34. Ram Neta (2007). In Defense of Epistemic Relativism. Episteme 4 (1):30-48.
    In Fear of Knowledge, Paul Boghossian argues against various forms of epistemic relativism. In this paper, I criticize Boghossian’s arguments against a particular variety of relativism. I then argue in favor of a thesis that is very similar to this variety of relativism.
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  35. Ram Neta (2007). Propositional Justification, Evidence, and the Cost of Error. Philosophical Issues 17 (1):197–216.
    My topic in this paper is a particular species of epistemic justification – a species that, following Roderick Firth, I call “propositional justification.”1 Propositional justification is a relation between a person and a proposition. I will say that for S to bear the propositional justification relation to p is for S to be “justified in believing” that p. What is propositional justification? What is it for S to be justified in believing that p? Here’s my answer.
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  36. Ram Neta (2007). Reply to Gallimore. Philosophical Studies 134 (1):71 - 72.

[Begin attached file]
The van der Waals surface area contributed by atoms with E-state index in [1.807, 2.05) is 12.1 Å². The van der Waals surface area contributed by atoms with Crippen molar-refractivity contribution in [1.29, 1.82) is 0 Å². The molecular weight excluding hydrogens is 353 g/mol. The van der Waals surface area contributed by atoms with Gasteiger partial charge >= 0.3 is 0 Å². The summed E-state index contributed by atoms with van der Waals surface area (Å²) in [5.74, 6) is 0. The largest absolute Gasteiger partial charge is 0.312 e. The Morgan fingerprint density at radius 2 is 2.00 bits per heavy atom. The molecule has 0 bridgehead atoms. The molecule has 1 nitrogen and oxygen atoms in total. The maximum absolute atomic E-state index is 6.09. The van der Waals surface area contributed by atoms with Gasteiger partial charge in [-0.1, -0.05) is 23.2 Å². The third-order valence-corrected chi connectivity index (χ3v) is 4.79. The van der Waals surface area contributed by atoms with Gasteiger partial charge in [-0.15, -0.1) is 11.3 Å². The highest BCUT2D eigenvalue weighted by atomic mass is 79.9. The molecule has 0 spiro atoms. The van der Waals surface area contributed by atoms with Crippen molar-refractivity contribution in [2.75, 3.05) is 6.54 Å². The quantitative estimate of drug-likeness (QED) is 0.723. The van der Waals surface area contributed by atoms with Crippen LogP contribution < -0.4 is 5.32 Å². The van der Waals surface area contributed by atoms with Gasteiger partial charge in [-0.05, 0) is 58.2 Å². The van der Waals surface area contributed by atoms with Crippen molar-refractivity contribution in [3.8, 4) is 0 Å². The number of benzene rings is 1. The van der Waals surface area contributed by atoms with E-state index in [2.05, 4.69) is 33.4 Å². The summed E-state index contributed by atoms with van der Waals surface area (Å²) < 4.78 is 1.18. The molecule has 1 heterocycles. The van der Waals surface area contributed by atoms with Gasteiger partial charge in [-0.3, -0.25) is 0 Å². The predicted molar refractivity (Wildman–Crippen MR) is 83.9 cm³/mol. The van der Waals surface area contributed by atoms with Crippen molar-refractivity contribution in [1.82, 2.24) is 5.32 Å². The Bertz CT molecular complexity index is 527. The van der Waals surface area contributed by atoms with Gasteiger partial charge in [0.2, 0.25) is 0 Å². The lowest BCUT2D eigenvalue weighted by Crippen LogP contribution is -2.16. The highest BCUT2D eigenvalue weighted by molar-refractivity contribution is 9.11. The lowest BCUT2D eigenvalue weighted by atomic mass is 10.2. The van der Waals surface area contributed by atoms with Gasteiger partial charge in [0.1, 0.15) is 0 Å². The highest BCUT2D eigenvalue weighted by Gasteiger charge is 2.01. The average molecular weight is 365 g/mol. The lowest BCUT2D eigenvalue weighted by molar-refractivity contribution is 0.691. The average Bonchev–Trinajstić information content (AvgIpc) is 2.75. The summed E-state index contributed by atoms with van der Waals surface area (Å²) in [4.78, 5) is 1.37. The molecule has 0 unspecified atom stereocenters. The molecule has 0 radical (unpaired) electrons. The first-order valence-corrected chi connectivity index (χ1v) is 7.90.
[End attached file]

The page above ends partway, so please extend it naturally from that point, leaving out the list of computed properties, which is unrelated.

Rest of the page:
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  37. Ram Neta & Duncan Pritchard (2007). McDowell and the New Evil Genius. Philosophy and Phenomenological Research 74 (2):381–396.
    (NEG) is widely accepted both by internalist and by externalists. In fact, there have been very few opponents of (NEG). Timothy Williamson (e.g., 2000) rejects (NEG), for reasons that have by now received a great deal of scrutiny.2 John McDowell also rejects (NEG), but his reasons have not received the scrutiny they deserve. This is in large part because those reasons have not been well understood. We believe that McDowell’s challenge to (NEG) is important, worthy of fair assessment, and maybe (...)